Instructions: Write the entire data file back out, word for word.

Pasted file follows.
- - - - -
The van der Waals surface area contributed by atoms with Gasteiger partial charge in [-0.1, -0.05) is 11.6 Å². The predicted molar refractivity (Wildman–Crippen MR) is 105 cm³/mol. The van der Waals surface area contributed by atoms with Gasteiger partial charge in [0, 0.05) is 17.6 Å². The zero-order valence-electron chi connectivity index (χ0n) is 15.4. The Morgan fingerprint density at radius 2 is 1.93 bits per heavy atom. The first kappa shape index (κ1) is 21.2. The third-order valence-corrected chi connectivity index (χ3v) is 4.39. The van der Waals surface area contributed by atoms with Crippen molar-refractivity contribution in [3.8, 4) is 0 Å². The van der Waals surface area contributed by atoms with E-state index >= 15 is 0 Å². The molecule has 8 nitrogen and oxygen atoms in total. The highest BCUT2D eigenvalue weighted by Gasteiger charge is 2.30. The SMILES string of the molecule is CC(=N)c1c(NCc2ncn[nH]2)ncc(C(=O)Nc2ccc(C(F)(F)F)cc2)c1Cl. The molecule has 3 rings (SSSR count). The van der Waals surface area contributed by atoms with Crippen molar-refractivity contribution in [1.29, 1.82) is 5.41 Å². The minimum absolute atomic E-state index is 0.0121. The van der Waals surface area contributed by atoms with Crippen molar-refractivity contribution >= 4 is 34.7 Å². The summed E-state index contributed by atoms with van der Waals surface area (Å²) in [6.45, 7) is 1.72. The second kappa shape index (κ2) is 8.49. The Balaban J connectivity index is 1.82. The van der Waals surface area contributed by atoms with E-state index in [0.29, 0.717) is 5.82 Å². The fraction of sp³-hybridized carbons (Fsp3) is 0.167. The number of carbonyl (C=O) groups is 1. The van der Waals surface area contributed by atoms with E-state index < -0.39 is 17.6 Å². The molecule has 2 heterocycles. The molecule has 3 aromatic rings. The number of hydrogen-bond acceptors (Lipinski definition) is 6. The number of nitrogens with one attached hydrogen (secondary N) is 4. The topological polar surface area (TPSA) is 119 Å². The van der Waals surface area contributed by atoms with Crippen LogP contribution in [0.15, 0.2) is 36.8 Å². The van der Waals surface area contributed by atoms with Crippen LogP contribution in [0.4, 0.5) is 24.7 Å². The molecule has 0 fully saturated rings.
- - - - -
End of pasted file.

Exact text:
The van der Waals surface area contributed by atoms with Gasteiger partial charge in [-0.1, -0.05) is 11.6 Å². The predicted molar refractivity (Wildman–Crippen MR) is 105 cm³/mol. The van der Waals surface area contributed by atoms with Gasteiger partial charge in [0, 0.05) is 17.6 Å². The zero-order valence-electron chi connectivity index (χ0n) is 15.4. The Morgan fingerprint density at radius 2 is 1.93 bits per heavy atom. The first kappa shape index (κ1) is 21.2. The third-order valence-corrected chi connectivity index (χ3v) is 4.39. The van der Waals surface area contributed by atoms with Crippen molar-refractivity contribution in [3.8, 4) is 0 Å². The van der Waals surface area contributed by atoms with E-state index >= 15 is 0 Å². The molecule has 8 nitrogen and oxygen atoms in total. The highest BCUT2D eigenvalue weighted by Gasteiger charge is 2.30. The SMILES string of the molecule is CC(=N)c1c(NCc2ncn[nH]2)ncc(C(=O)Nc2ccc(C(F)(F)F)cc2)c1Cl. The molecule has 3 rings (SSSR count). The van der Waals surface area contributed by atoms with Crippen molar-refractivity contribution in [1.29, 1.82) is 5.41 Å². The minimum absolute atomic E-state index is 0.0121. The van der Waals surface area contributed by atoms with Crippen molar-refractivity contribution >= 4 is 34.7 Å². The summed E-state index contributed by atoms with van der Waals surface area (Å²) in [6.45, 7) is 1.72. The second kappa shape index (κ2) is 8.49. The Balaban J connectivity index is 1.82. The van der Waals surface area contributed by atoms with E-state index in [0.29, 0.717) is 5.82 Å². The fraction of sp³-hybridized carbons (Fsp3) is 0.167. The number of carbonyl (C=O) groups is 1. The van der Waals surface area contributed by atoms with E-state index < -0.39 is 17.6 Å². The molecule has 2 heterocycles. The molecule has 3 aromatic rings. The number of hydrogen-bond acceptors (Lipinski definition) is 6. The number of nitrogens with one attached hydrogen (secondary N) is 4. The topological polar surface area (TPSA) is 119 Å². The van der Waals surface area contributed by atoms with Crippen LogP contribution in [0.15, 0.2) is 36.8 Å². The van der Waals surface area contributed by atoms with Crippen LogP contribution in [0.4, 0.5) is 24.7 Å². The molecule has 0 fully saturated rings.